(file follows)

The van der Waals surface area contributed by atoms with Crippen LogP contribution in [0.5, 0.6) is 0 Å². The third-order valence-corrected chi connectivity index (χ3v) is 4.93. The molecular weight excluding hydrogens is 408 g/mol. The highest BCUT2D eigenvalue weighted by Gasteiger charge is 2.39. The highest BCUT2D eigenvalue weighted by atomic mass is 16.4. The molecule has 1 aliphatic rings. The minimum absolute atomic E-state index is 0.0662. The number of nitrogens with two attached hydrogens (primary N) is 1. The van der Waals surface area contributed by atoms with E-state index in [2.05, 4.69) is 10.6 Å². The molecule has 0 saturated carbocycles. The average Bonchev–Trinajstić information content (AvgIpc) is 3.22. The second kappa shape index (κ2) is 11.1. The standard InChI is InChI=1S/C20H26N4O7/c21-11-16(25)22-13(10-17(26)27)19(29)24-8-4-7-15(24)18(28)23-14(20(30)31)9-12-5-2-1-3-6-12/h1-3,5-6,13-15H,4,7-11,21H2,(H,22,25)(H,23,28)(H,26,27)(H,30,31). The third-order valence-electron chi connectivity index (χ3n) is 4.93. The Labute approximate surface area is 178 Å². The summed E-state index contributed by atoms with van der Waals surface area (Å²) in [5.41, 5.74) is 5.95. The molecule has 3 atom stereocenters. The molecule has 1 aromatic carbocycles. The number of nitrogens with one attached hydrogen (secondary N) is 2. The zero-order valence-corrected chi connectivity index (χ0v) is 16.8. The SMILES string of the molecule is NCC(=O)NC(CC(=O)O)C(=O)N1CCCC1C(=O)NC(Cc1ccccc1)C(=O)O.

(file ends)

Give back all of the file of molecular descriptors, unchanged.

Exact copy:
The van der Waals surface area contributed by atoms with Crippen LogP contribution in [0.5, 0.6) is 0 Å². The third-order valence-corrected chi connectivity index (χ3v) is 4.93. The molecular weight excluding hydrogens is 408 g/mol. The highest BCUT2D eigenvalue weighted by Gasteiger charge is 2.39. The highest BCUT2D eigenvalue weighted by atomic mass is 16.4. The molecule has 1 aliphatic rings. The minimum absolute atomic E-state index is 0.0662. The number of nitrogens with two attached hydrogens (primary N) is 1. The van der Waals surface area contributed by atoms with E-state index in [2.05, 4.69) is 10.6 Å². The molecule has 0 saturated carbocycles. The average Bonchev–Trinajstić information content (AvgIpc) is 3.22. The second kappa shape index (κ2) is 11.1. The standard InChI is InChI=1S/C20H26N4O7/c21-11-16(25)22-13(10-17(26)27)19(29)24-8-4-7-15(24)18(28)23-14(20(30)31)9-12-5-2-1-3-6-12/h1-3,5-6,13-15H,4,7-11,21H2,(H,22,25)(H,23,28)(H,26,27)(H,30,31). The third-order valence-electron chi connectivity index (χ3n) is 4.93. The Labute approximate surface area is 178 Å². The summed E-state index contributed by atoms with van der Waals surface area (Å²) in [5.41, 5.74) is 5.95. The molecule has 3 atom stereocenters. The molecule has 1 aromatic carbocycles. The number of nitrogens with one attached hydrogen (secondary N) is 2. The zero-order valence-corrected chi connectivity index (χ0v) is 16.8. The SMILES string of the molecule is NCC(=O)NC(CC(=O)O)C(=O)N1CCCC1C(=O)NC(Cc1ccccc1)C(=O)O.